Can the Affordability Monster be Tamed?

According to an analysis of homebuyers from Redfin, nearly two of every five (38%) homeowners don’t believe they could afford to buy their own home if they were purchasing it today.

This is based on a Redfin-commissioned survey of roughly 3,000 U.S. residents conducted by Qualtrics in February 2024. Nearly three in five (59%) homeowners who answered this question have lived in their home for at least 10 years, and another 21% have lived in their home for at least five years. That means the majority of respondents have seen housing prices in their neighborhood skyrocket since they purchased their home, as the median U.S. home-sale price has doubled in the last 10 years, and has shot up nearly 50% in the last five years alone.

Soaring to new highs

Home prices have risen upward over the last decade for several reasons. Already-high home prices skyrocketed during the pandemic, and remote work scenarios and low mortgage rates motivated many to move and buy homes. Even before the pandemic buying boom, home prices were increasing due to a prolonged supply shortage, along with a strong labor market and growing population pushing up demand.

Rising mortgage rates are another reason many homeowners couldn’t afford their own home if they were to buy it today. The typical person purchasing today’s median-priced home for about $420,000 has a record-high $2,864 monthly housing payment with a 7.1% mortgage rate, the current 30-year fixed-rate average as reported by Freddie Mac just last week. If they were to purchase a home for the same price with a 4% mortgage rate, which was common in 2019, their monthly payment would be $2,210, roughly $650 less.

A double-edged sword?

“Rising home prices are a double-edged sword. On the one hand, Americans who already own homes benefit from rising values and they can consider themselves lucky they broke into the housing market while they could still afford it,” said Redfin Senior Economist Elijah de la Campa. “On the other hand, price appreciation makes the prospect of buying a new home daunting or even impossible for many people who want to move. Prices have risen enough that a similar home and location would be much pricier than a home someone already owns–even accounting for inflation. Add elevated mortgage rates to the equation, and moving up to a bigger, better home is even more costly and perhaps out of reach.”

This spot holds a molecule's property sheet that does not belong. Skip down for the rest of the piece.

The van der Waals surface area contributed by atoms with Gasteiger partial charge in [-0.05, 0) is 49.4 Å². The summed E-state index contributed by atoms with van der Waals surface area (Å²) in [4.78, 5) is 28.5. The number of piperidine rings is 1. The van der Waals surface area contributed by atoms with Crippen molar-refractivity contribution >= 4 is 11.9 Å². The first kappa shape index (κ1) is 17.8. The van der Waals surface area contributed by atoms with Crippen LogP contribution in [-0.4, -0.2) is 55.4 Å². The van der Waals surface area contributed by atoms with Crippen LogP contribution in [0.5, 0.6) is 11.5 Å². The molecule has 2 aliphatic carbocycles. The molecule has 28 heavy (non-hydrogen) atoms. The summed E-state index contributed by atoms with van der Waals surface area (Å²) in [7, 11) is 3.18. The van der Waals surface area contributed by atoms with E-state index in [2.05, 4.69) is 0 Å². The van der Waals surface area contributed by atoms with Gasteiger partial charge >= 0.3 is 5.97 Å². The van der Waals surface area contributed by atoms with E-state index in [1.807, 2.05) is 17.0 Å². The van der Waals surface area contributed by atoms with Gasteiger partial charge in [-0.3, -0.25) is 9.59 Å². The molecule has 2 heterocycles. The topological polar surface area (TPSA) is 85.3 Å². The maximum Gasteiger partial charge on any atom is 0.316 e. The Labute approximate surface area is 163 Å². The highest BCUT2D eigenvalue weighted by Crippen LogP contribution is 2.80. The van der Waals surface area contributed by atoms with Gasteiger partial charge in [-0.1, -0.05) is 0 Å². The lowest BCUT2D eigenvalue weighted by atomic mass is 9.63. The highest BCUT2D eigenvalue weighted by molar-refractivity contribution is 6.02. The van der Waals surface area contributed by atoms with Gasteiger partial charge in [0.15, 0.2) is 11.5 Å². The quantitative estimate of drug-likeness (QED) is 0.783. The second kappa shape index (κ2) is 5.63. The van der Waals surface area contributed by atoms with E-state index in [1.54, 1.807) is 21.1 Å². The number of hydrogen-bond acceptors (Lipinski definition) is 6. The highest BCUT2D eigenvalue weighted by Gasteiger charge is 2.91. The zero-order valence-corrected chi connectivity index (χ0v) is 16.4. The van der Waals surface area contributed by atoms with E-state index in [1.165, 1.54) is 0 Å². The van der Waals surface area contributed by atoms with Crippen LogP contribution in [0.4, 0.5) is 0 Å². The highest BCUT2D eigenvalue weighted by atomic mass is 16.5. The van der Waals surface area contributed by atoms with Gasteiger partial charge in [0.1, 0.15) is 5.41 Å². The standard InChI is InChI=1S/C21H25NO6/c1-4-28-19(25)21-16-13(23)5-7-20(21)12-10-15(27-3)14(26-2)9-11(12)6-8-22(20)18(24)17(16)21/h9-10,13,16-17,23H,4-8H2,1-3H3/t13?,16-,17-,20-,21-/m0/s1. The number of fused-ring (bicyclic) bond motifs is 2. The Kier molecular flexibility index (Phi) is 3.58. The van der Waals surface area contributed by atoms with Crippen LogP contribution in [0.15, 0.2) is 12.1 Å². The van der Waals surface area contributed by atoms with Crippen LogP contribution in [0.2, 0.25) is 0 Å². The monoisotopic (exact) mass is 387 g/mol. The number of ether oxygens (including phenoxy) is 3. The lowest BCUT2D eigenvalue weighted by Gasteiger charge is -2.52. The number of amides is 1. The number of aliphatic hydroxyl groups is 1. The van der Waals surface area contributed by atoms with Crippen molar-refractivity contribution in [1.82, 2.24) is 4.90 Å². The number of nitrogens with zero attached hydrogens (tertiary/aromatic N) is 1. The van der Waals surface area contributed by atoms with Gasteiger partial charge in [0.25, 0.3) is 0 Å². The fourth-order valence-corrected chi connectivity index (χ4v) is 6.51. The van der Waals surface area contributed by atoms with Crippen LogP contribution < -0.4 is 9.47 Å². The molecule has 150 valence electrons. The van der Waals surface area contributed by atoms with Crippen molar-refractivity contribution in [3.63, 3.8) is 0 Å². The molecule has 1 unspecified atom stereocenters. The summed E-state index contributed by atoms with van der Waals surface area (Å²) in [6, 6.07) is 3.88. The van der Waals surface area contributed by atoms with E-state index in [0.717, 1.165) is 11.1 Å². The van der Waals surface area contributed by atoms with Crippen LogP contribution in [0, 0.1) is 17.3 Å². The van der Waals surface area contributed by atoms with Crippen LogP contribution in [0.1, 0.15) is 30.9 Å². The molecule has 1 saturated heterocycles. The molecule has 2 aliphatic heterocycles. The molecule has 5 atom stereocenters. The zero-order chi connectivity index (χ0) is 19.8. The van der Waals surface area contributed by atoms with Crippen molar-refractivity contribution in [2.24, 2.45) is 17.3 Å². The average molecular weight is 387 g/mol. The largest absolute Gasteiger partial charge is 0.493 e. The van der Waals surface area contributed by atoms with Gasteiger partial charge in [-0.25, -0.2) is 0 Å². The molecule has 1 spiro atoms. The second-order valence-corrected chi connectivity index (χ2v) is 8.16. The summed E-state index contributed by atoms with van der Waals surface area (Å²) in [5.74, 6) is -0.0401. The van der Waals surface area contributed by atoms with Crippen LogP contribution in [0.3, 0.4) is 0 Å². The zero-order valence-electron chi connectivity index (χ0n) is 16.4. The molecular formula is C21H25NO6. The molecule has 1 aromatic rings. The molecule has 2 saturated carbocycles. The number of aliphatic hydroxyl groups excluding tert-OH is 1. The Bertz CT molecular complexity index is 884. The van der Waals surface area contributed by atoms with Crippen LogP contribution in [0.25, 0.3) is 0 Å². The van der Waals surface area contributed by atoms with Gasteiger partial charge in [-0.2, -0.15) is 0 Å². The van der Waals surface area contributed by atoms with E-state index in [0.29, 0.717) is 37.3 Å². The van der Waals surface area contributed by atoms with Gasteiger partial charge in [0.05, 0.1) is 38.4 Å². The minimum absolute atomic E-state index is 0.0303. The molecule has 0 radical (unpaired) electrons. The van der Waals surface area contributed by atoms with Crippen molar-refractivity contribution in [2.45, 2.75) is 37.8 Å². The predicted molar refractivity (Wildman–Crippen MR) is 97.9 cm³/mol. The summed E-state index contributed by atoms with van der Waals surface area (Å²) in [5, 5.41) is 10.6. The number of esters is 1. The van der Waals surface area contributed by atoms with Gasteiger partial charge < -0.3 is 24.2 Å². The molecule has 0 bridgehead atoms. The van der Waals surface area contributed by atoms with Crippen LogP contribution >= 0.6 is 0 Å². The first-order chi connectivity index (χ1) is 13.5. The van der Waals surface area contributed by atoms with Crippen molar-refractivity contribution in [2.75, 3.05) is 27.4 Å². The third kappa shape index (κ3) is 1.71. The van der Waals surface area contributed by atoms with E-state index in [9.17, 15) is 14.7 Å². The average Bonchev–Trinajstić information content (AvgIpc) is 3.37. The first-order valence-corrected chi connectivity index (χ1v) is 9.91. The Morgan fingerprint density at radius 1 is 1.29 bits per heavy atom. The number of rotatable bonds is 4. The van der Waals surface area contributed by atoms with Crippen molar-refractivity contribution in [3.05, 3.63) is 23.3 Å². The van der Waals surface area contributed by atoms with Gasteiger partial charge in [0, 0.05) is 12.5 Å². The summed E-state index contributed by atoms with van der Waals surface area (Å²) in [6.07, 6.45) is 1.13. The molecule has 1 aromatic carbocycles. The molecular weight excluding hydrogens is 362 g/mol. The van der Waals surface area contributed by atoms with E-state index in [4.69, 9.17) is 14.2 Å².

According to Zillow, the average home in the U.S. now costs $355,696, a 42.4% increase over pre-pandemic levels. The average monthly mortgage payment—assuming 20% down—is $1,851. That’s up 108%, or more than double, since before the pandemic. The most costly metropolitan metros—all of which are West Coast tech hubs—are the ones experiencing the fastest seasonal home value gains in the nation. Buyers in these U.S. metros are seeing prices rise faster than elsewhere. Monthly home value rise is strongest in coastal California metros and Seattle, peaking at 3.3% in San Jose. San Francisco, Seattle, San Diego, and Los Angeles follow, all with price increases of 2% or more. These five metropolitan areas are the most expensive among the 50 largest in the U.S.

Tough breaks for renters and first-time buyers

The situation is especially dire for first-time buyers, who haven’t built up equity from the sale of a previous home. Nearly 40% of U.S. renters don’t believe they’ll ever own a home, up from 27% last year. Of the Gen Zer’s and millennials who do expect to buy their first home soon, more than one-third (36%) expect to use a cash gift from family to help with their down payment.

Redfin also recently examined the homebuying aspirations of renters and found that nearly two in five (38%) U.S. renters believe they will never own a home. up from 27% reported less than a year ago. The top reason cited by those polled was lack of affordability by renters as they believe they are unlikely to become homeowners. Nearly half (44%) of renters who don’t believe they’ll buy a home in the near future said it’s because the supply of available homes is too expensive.

What generation would be left in the cold?

Broken down by generation, baby boomers were cited by Redfin as the least likely to be able to afford their current home if they were to buy it today. Nearly half (45%) of baby boomers said they couldn’t afford a similar home in their neighborhood now, compared to 39% of Gen Xers and 24% of Gen Zer’s, and millennials. That stands to reason, as baby boomers are more likely to have bought their home a long time ago for a much lower price. That dynamic contributes to the shortage of homes for sale: Empty-nest baby boomers own twice as many large homes nationwide as millennials with kids, largely because older Americans, with no financial incentive to sell, are hanging onto their homes.

Lower-income homeowners were the least likely to be able to afford their own home today, as 51% of respondents earning under $50,000 annually would not be able to afford their home, compared to 34% of people earning $50,000-$100,000, and 21% of people earning more than $100,000.

Click here for more information on Redfin’s study on housing affordability.

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Eric C. Peck

Eric C. Peck has 25-plus years’ experience covering the mortgage industry, most recently serving as Editor-in-Chief for National Mortgage Professional Magazine. He graduated from the New York Institute of Technology, where he received his B.A. in Communication Arts/Media. After graduating, he began his professional career with Videography Magazine before landing in the mortgage space. Peck has edited three published books, and has served as Copy Editor for
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